games, children's, amusements or pastimes involving more than one child and in which there is some sort of formalized dramatic element, contest, or plot. Games are a cultural universal; for example, the string play called Cat's Cradle is common to cultures as varied as Eskimo, Australian, and African. Games differ from the serious pursuits of life in several ways: they are played according to tacit or explicit rules, and they are performed within a context that defines them as games (e.g., tin soldiers, house and marriage games, racing) although they may be derived from and imitative of everyday living. Because the rules vary from place to place, comparable game types are often difficult to identify precisely. Most common are contest games, in which players vie, either as individuals or as team members, to see who is best at a given activity. Such dissimilar games as I Spy, Bombardment, Red Rover, baseball, rope-jumping, tag, charades, and "Last one to the corner is a rotten egg" are all in the contest category. Amusements with predictable outcomes such as the Farmer in the Dell, often classified as games, resemble games but are considered to be children's folk drama. Game classification has been the subject of frequent and profound investigation. Among the foremost researchers in this field are the Americans Iona and Peter Opie. Some of the many types defined are games of dexterity, games of chance, showdown games, tug-of-war games, and games requiring specialized materials (jacks, marbles, mumblety-peg, dice). However, no generally useful system of classification has yet been devised. In many—if not all—cultures, formalized child's play provides a training ground where the child learns skills useful to him in later life, a counterpart to the play-training of young animals. Considerable controversy exists as to whether children's games have been to a great extent influenced by adults or whether they are passed independently from one generation of children to another. The importance of related variants and how they are transmitted are further continuing puzzles. It seems likely that complex games are developed locally from simple basic elements that have been widely diffused. Games reflect the social, economic, religious, and artistic life of the culture from which they develop and have, themselves, become an intrinsic part of human existence.

See I. and P. Opie, Children's Games in Street and Playground (1969); A. Milberg, Street Games (1976); G. Chanan and H. Francis, Toys and Games of Children of the World (1985); V. Sernaque, The Classic Children's Games (1988).

games, theory of, group of mathematical theories first developed by John Von Neumann and Oskar Morgenstern. A game consists of a set of rules governing a competitive situation in which from two to n individuals or groups of individuals choose strategies designed to maximize their own winnings or to minimize their opponent's winnings; the rules specify the possible actions for each player, the amount of information received by each as play progresses, and the amounts won or lost in various situations. Von Neumann and Morgenstern restricted their attention to zero-sum games, that is, to games in which no player can gain except at another's expense.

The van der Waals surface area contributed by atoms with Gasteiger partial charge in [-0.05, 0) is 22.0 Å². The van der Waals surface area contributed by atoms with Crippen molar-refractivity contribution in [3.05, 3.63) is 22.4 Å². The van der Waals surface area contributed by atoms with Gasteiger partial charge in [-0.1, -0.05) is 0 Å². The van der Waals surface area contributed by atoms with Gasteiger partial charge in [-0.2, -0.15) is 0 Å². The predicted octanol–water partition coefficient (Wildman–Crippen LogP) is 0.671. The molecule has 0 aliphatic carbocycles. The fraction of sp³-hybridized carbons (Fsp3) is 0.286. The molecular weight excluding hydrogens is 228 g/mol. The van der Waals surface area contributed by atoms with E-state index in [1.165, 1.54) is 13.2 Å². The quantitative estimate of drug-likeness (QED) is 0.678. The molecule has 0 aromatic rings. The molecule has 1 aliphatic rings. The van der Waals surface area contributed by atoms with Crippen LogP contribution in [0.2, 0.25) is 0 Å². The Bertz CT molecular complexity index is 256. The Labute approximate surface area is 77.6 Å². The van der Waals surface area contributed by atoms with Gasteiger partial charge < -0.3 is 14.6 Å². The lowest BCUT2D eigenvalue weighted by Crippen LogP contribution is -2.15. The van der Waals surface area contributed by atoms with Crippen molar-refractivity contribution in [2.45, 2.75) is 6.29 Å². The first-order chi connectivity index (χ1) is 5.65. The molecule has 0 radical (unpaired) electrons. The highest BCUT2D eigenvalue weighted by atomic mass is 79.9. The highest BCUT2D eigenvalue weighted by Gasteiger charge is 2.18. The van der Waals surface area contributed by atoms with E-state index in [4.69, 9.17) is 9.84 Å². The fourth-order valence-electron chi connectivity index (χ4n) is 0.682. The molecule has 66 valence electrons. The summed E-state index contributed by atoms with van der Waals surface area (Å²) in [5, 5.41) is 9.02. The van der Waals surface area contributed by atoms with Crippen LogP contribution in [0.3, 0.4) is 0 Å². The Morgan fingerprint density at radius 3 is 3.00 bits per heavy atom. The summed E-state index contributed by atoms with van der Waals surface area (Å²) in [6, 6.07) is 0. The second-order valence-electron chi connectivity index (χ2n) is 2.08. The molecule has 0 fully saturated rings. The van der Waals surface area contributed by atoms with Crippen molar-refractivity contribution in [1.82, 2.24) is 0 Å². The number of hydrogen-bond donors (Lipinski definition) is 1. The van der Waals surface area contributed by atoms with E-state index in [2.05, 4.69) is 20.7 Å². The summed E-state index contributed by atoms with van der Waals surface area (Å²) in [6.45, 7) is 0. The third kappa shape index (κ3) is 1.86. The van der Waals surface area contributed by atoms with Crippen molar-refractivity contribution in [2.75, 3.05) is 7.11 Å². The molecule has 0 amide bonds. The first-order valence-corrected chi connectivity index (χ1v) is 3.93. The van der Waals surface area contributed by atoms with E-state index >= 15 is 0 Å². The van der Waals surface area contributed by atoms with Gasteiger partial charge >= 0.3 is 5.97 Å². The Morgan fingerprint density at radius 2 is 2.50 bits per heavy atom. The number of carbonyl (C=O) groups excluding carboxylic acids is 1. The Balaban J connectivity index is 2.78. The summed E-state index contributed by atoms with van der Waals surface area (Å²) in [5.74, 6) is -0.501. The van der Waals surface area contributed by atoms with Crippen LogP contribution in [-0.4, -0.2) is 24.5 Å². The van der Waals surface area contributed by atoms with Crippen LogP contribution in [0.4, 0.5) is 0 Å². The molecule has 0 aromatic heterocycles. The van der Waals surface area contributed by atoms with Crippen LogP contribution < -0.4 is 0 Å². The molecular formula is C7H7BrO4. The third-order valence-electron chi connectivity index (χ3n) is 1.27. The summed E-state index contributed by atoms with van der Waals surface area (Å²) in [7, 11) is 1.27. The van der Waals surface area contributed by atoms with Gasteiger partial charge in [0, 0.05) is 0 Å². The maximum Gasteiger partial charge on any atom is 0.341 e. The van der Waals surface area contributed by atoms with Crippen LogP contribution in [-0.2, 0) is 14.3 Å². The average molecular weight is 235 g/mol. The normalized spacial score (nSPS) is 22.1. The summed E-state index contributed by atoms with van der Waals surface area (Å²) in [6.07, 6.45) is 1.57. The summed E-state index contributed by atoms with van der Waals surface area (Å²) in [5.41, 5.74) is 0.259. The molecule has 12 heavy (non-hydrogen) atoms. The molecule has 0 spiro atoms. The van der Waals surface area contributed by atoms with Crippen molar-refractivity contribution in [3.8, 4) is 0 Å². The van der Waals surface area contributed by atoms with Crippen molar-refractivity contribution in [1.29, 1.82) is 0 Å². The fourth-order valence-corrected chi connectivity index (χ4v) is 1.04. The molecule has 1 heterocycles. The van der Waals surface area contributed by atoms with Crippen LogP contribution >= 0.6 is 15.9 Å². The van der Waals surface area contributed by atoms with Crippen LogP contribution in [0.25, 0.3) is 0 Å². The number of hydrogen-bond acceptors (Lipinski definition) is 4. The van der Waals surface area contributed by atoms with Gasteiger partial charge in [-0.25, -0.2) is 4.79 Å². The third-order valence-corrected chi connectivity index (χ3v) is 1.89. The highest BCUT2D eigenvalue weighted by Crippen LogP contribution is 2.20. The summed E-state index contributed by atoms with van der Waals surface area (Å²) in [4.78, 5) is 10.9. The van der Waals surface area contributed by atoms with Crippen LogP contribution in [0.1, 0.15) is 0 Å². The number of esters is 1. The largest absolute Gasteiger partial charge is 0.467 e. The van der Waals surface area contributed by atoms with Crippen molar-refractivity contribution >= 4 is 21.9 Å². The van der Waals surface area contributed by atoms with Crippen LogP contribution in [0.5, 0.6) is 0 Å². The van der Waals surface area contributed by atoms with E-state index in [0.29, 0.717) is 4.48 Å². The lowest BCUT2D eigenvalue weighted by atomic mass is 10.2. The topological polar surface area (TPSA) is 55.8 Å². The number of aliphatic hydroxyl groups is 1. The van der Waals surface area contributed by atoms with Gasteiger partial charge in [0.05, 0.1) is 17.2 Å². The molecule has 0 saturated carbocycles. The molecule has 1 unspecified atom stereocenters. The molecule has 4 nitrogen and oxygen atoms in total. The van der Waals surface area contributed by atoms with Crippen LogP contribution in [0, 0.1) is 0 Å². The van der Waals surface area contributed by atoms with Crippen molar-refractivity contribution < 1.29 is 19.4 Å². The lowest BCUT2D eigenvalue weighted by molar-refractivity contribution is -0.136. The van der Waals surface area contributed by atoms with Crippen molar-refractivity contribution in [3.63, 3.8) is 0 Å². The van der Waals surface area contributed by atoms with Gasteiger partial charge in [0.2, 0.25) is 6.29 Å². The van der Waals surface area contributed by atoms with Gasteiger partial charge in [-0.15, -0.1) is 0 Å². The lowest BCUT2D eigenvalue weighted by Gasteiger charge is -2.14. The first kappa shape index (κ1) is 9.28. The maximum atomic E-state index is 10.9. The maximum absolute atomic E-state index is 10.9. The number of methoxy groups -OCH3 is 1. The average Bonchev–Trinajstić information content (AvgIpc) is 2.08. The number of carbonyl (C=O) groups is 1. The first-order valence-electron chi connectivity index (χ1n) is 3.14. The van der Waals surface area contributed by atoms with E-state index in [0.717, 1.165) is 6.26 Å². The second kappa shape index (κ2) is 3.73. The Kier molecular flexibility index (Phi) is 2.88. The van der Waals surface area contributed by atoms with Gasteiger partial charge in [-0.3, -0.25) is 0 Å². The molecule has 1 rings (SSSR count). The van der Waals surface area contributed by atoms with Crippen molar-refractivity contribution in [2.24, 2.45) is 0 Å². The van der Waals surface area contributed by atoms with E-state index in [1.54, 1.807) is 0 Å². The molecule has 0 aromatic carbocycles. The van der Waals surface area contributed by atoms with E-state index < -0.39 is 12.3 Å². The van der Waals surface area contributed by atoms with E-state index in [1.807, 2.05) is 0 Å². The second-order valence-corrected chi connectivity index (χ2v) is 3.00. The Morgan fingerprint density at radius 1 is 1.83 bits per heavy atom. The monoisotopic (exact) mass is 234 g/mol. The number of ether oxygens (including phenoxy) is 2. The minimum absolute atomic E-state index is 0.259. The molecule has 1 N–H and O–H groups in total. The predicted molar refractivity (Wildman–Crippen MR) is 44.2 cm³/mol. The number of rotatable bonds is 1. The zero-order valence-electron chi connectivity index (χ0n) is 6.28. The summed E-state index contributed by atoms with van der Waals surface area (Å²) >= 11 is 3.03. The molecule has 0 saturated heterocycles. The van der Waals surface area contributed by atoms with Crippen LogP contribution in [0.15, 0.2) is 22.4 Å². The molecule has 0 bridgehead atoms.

This restriction was overcome by the work of John F. Nash during the early 1950s. Nash mathematically clarified the distinction between cooperative and noncooperative games. In noncooperative games, unlike cooperative ones, no outside authority assures that players stick to the same predetermined rules, and binding agreements are not feasible. Further, he recognized that in noncooperative games there exist sets of optimal strategies (so-called Nash equilibria) used by the players in a game such that no player can benefit by unilaterally changing his or her strategy if the strategies of the other players remain unchanged. Because noncooperative games are common in the real world, the discovery revolutionized game theory. Nash also recognized that such an equilibrium solution would also be optimal in cooperative games. He suggested approaching the study of cooperative games via their reduction to noncooperative form and proposed a methodology, called the Nash program, for doing so. Nash also introduced the concept of bargaining, in which two or more players collude to produce a situation where failure to collude would make each of them worse off.

The theory of games applies statistical logic to the choice of strategies. It is applicable to many fields, including military problems and economics. The Nobel Memorial Prize in Economic Sciences was awarded to Nash, John Harsanyi, and Reinhard Selten (1994) and to Robert J. Aumann and Thomas C. Schelling (2005) for work in applying game theory to aspects of economics.

See J. Von Neumann and O. Morgenstern, Theory of Games and Economic Behavior (3d ed. 1953); D. Fudenberg and J. Tirole, Game Theory (1994); M. D. Davis, Game Theory: A Nontechnical Introduction (1997); R. B. Myerson, Game Theory: Analysis of Conflict (1997); J. F. Nash, Jr., Essays on Game Theory (1997); A. Rapoport, Two-Person Game Theory (1999).

Games were an important celebratory element in the religious life of ancient Greece. The modern Olympic Games take their name from the Ancient Olympic Games; the modern Olympics are divided between the Summer Olympic Games and the Winter Olympic Games.

Games in the Greco-Roman World

Ancient games in the Greco-Roman world included:

In Greece

In the Roman world

Modern Games

Modern multi-sport events, aside from the Olympics, include:

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